What is buckwheat?
Buckwheat (Fagopyrum esculentum Moench), also known as black wheat, is a fruit, an achene, (like sunflower seeds) which is characterized by its trigonal shape, belonging to the botanical family of Polygonaceae.
This grain is commonly used in the cuisine of Asia, Russia and Eastern Europe. Precisely because of its culinary use and its name, buckwheat is often confused with a cereal.
But a cereal is a plant belonging to the botanical family of grasses (such as rice, rye, barley or wheat). Instead, buckwheat belongs to the botanical family of Polygonaceae and is, for example, a relative of rhubarb (Rheum rhabarbarum) and Sorrel (Rumex acetosa).
However, buckwheat is considered a pseudocereal because of its high starch content and its use in food such as flour and grain.
Why is buckwheat an important pseudo-cereal?
Not being a cereal, it does not contain gluten and is therefore suitable for celiac food. Others are also gluten pseudocereals quinoa and amaranth.
For human consumption, buckwheat can be consumed as grain or flour. Leaves are also edible and is a honey plant.
- More information on the botanical characteristics of buckwheat in the listing above.
Before marketing, buckwheat grain is washed and graded according to size and thickness. Then, the grains are compressed between two wheels in order to withdraw the outer sheath without damaging the contents within the grain. Subsequently, crushed or milled grain in different thicknesses in order to obtain buckwheat flour.
Buckwheat flour is the product from the milling of common buckwheat grain (Fagopyrum esculentum Moench.)
This flour has a role in the culinary traditions of the people in Asia, Russia, and northern and eastern Europe, being the main ingredient of many bread types as part of crepes, pasta, etc..
Nutritional composition of buckwheat flour per 100g
|Composition of buckwheat flour per 100g|
|from whom, saturated(g)||0,68|
|from whom, monounsaturated (g)||0,95|
|from whom, polyunsaturated (g)||0,94|
|Vitamin B1 or thiamin (mg)||0,41|
|Vitamin B2 or riboflavin (mg)||0,19|
|Vitamin B3 or niacin (mg)||6,15|
|Pantothenic acid (mg)||0,44|
|Folic acid (mcg)||54|
|Vitamin C (mg)||0|
|Vitamin E (mg)||1,03|
Characteristics of buckwheat flour
- Although not a cereal, buckwheat contains 70% starch in grain. Percentage exceeding even the corn in terms of carbohydrate content. It is for this reason that this pseudocereal has been very present in food and flour has been used as a thickener.
- Similar to other cereal flour, it is rich in carbohydrates, which gives it a high binding capacity, that's to say, capable of forming a very dense mass and resistant when mixing this flour with water. This makes it ideal for preparing masses as famous noodles or soba noodles.
- Buckwheat flour stands out because is gluten-free, making it ideal for people with celiac disease who eat foods without gluten (protein found in most grains).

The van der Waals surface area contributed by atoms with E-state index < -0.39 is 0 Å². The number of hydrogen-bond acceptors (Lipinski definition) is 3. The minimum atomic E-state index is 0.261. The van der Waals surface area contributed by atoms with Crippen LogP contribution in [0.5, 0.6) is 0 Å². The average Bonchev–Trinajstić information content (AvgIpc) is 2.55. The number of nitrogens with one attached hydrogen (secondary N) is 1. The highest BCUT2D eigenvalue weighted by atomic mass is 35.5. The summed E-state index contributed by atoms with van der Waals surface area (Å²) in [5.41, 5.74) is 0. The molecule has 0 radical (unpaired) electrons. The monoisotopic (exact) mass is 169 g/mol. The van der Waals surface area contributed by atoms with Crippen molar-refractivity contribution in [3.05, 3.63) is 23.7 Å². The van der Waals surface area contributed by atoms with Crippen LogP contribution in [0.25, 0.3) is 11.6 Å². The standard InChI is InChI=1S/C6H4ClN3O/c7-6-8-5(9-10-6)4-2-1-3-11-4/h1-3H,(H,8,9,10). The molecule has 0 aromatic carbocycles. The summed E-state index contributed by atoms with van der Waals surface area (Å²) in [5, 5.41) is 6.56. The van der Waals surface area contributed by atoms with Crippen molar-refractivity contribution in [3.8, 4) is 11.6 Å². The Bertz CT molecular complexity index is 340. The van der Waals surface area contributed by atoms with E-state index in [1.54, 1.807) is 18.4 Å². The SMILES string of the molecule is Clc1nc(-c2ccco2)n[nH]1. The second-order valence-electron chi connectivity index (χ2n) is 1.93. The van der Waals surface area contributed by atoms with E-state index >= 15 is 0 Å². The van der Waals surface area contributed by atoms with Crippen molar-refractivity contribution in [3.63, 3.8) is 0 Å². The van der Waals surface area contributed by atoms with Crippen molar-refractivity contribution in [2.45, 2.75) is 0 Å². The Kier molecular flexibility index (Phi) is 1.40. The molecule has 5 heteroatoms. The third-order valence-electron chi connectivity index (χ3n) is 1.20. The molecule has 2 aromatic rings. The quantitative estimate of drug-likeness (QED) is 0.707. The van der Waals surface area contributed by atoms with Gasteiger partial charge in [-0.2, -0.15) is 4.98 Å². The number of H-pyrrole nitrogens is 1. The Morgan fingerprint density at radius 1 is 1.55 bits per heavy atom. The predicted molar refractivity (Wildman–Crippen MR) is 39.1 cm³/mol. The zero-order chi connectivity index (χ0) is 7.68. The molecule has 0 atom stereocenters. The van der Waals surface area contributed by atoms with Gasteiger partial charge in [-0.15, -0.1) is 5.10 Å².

- Also, not being a cereal, buckwheat has the amino acids missing in cereals and legumes. For these reasons these food groups go perfectly with buckwheat grains, because it increases the biological value of their proteins.
Composition of buckwheat flour
- Carbohydrates: Buckwheat flour contains mostly carbohydrates, in the form of starch, which give it thickening properties.
Adding buckwheat flour is a practical way to enrich vegetarian dishes with amino acids, thus increasing its nutritional quality.
- Fiber: Buckwheat flour is always whole. This is because, unlike grain, after the peeling, it has no outer layers that can be refined.
Soluble fiber flour predominates in this type of flour, reason why it presents slightly gelatinous texture as in the typical kashas.
- Vitamins: Mainly niacin, folic acid, pantothenic acid, and to a lesser extent, other vitamins in foods rich in carbohydrates, such as thiamine and riboflavin.
Therefore, buckwheat flour is suitable to complete the mineral content of the dishes as bechamel sauces, pastas, etc.
Curiosities. Traditional cuisine with buckwheat flour
In Japan, buckwheat flour is consumed in the form of pasta, specifically with soba noodles. There are many varieties as Towari soba, made with 100% buckwheat flour, the Hegi soba, which are seasoned with seaweed soba or Mugi soba noodles made with sage, among others.
In Southeast Asia, buckwheat is a staple in many mountain areas, where flour is used for making chapatis, unleavened flat bread type, thin and characteristically round. Its flavor is very intense when made with buckwheat flour, but wheat is sometimes used.
In India there is a traditional dish used as appetizer called pakora. This is a mixture of vegetables and buckwheat flour which is fried. It is crunchy and very flavorful. The flour can also be mixed with mashed potatoes to make parathas, Indian bread that is used for the fasting and in some religious celebrations.
In Russia: The pancakes Blinis are traditional Russian bread pieces, which are made with buckwheat flour, cooked in the oven and served with cream or sour cream.
In the Netherlands: In Dutch cuisine, they made Poffertjes, traditional sweet bread.
In Italy: In Valtellina and in the Grisons, Pizzoccheri is consumed, a short noodle dish made with buckwheat flour (80%) and durum wheat (20%). Also, in the same region, they prepare taragna polenta, a paste made with buckwheat flour, water, cheese and butter, cooked in a pot for a long time, and stirring constantly.
In France: the traditional galettes de sarrassin are made of buckwheat, a cr�pes or pancakes made with buckwheat flour.
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This material is for informational purposes only. In case of doubt, consult the doctor.
"Botanical" is not responsible for damages caused by self-medication.